"I'm out of here because we didn't win," Gardenhire told reporters Monday. "That's what it gets down to in baseball. That's what it should get down to -- you have to win on the field. These last four years have been tough on us."
Truth is, it would have surprised exactly no one if Gardenhire would have relieved himself of his duties. Four years of 92 losses or more is an eternity in baseball. The only two managers in history to lead the same team to four straight 90-plus-loss seasons and come back for more are Connie Mack and Gardenhire's predecessor, Tom Kelly -- and Mack owned the team, so that should hardly count.
Gardenhire would have been forgiven if he simply admitted he'd had enough.
Anyway, the specifics behind the change don't matter nearly as much as the bottom line, which is that whoever inherits this club -- and former Twins Paul Molitor (who just wrapped up his first season on Gardy's staff), Terry Steinbach (Gardy's bench coach) and Doug Mientkiewicz (who did an excellent job at Class A Advanced Fort Myers this summer) are all possibilities -- has his work cut out for him.
But no one has more work ahead than Ryan, a respected leader who, nevertheless, would probably be the first to acknowledge he's on deck for dismissal if the Twins don't start showing some real improvement soon.
"We've got some issues here," Ryan said earlier this month, "and I take accountability for about 98 percent of it."
This was a truly tough year for the Twins, and not just because of what transpired at the Major League level.
Minnesota entered the calendar year touting two of the most highly regarded prospects in the game -- third baseman Miguel Sano and center fielder Byron Buxton. Together, they logged exactly 137 plate appearances, all by Buxton. He was limited by wrist injuries and then a concussion. Sano, meanwhile, sustained an elbow injury that led to Tommy John surgery during Spring Training.
As Sano progresses with baseball activities and Buxton prepares to take part in the Arizona Fall League, the Twins can hold out hope that they'll make some sort of impact at the big league level next year. But there's no question they both lost essentially a season's worth of precious development time.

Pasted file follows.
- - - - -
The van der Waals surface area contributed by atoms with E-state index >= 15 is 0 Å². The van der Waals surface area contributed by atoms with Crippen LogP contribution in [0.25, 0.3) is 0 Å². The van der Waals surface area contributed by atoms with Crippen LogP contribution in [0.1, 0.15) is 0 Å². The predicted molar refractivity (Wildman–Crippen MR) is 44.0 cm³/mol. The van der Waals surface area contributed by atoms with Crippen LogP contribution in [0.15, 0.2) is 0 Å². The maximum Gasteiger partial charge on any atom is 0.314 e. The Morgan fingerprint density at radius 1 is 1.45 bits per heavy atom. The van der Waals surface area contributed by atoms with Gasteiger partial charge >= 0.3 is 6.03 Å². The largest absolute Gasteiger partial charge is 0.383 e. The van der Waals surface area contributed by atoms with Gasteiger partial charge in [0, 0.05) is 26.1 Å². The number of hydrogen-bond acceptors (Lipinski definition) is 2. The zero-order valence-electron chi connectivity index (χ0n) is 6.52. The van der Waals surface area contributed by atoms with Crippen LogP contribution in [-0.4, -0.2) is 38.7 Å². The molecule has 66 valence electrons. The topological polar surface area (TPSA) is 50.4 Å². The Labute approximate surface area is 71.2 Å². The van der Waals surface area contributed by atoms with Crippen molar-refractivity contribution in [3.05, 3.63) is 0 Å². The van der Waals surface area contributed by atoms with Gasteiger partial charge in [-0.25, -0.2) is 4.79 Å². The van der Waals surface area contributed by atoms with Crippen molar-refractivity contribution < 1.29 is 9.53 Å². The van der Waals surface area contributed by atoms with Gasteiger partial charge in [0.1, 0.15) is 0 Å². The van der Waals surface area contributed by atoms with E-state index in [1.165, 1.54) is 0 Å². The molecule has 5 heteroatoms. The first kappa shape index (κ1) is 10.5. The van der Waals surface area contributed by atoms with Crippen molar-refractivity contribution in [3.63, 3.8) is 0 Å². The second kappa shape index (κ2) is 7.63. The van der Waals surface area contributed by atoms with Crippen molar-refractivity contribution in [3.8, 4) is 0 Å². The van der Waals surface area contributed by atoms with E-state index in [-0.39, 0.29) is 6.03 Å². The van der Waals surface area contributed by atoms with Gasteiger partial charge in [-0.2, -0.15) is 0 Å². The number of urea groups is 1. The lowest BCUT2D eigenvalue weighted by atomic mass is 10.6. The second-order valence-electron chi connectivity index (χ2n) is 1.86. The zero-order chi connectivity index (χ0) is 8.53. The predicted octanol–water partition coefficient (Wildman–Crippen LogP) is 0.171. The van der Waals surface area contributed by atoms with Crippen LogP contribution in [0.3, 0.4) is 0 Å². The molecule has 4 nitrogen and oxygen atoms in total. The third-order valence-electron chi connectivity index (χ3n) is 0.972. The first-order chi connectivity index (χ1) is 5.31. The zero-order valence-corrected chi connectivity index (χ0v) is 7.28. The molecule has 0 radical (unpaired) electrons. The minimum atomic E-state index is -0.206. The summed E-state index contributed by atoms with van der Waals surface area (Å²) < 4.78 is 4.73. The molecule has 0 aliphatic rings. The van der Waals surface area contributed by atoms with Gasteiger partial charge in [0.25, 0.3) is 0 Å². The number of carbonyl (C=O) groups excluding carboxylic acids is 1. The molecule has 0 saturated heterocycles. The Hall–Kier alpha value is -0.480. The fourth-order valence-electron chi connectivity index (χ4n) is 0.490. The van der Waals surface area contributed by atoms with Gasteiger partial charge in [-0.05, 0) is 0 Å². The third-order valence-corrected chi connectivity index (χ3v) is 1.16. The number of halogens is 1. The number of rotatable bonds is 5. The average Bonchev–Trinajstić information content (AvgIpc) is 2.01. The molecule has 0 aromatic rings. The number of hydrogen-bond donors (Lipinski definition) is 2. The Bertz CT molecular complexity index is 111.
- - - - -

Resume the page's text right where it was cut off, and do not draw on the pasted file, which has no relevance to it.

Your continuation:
Beyond that, this was a discouraging year for second base prospect Eddie Rosario, a pure hitter who didn't hit much in his transition to Double-A. Alex Meyer, a top pitching prospect acquired in the Denard Span trade, had a shoulder flare-up near season's end at Triple-A Rochester, a discouraging development for a guy who missed two months of '13 with a minor shoulder injury.
That's what was going on down below the surface. On the Major League squad, the revamped rotation in which Ryan heavily invested turned in another collective ERA over 5.00, even in spite of Phil Hughes turning up as the best bargain signing in baseball and turning in the greatest strikeout-to-walk ratio in the modern era.
Ricky Nolasco was a $49 million mess, and midseason acquisition Tommy Milone, who had actually appeared to be a sneaky-good pickup, was no better. Trevor May, another highly regarded arm, made his Major League debut and turned in a 7.88 ERA in 10 appearances (nine starts), with a 1.77 WHIP.
Behind them, Minnesota played some of the worst defense in baseball, and this actually might have been the final blow to Gardenhire's security. Twins players loved Gardy, loved how he still came to work with enthusiasm and energy even in Year 4 of the aftermath of a once-great team. But on the whole, they didn't play particularly well for him.
Developmental victories have, unfortunately, been few and far between for the Twins in recent years, and this, too, is a reason Gardenhire's 13-year tenure came to a close. The new guy, though, will be inheriting some hope in the form of Kennys Vargas, whose pure power was a beautiful sight to behold in the season's last two months, and in Danny Santana, whose rookie hitting acumen was surprisingly strong and who will remain an option at two premium defensive positions -- center field and shortstop. Oswaldo Arcia has upside from the power perspective, and Brian Dozier and Trevor Plouffe have become offensive cornerstones on a club that had its best runs-per-game output since 2010.
All this, despite a pedestrian season from veritable captain Joe Mauer, whose first full season at first base did not provide the uptick in health and production that the Twins envisioned. Here, again, they have to hope things improve in 2015.
The aforementioned internal candidates could all step in and help this club, and Molitor is probably the people's choice by virtue of his Hall of Fame career, the respect he'd command in the clubhouse and the insight and savvy he'd bring to the dugout. The Twins would be wise to interview an external candidate like Red Sox bench coach Torey Lovullo, whose work with young players is well-regarded and whose managerial shot is long overdue. Ultimately, though, the hunch here and elsewhere is that Molitor will be the guy, if he's so inclined.
Again, though, the managerial spot is secondary to the personnel moves. Ryan made a very shrewd, buy-low signing with Hughes, and there is a belief that the Twins will explore the free-agent avenue for starting help yet again. The rise of the Royals, Terry Francona's work with the Indians and Jose Abreu's arrival on the South Side have all conspired to make the AL Central a deepened division beyond the Tigers' four-year reign at the top. The Twins, right now, look further away than any of those clubs, but there are pieces to work with here.
It's a shame Gardenhire won't be around to see them come together. But after the way the last four years played out, he's probably seen enough.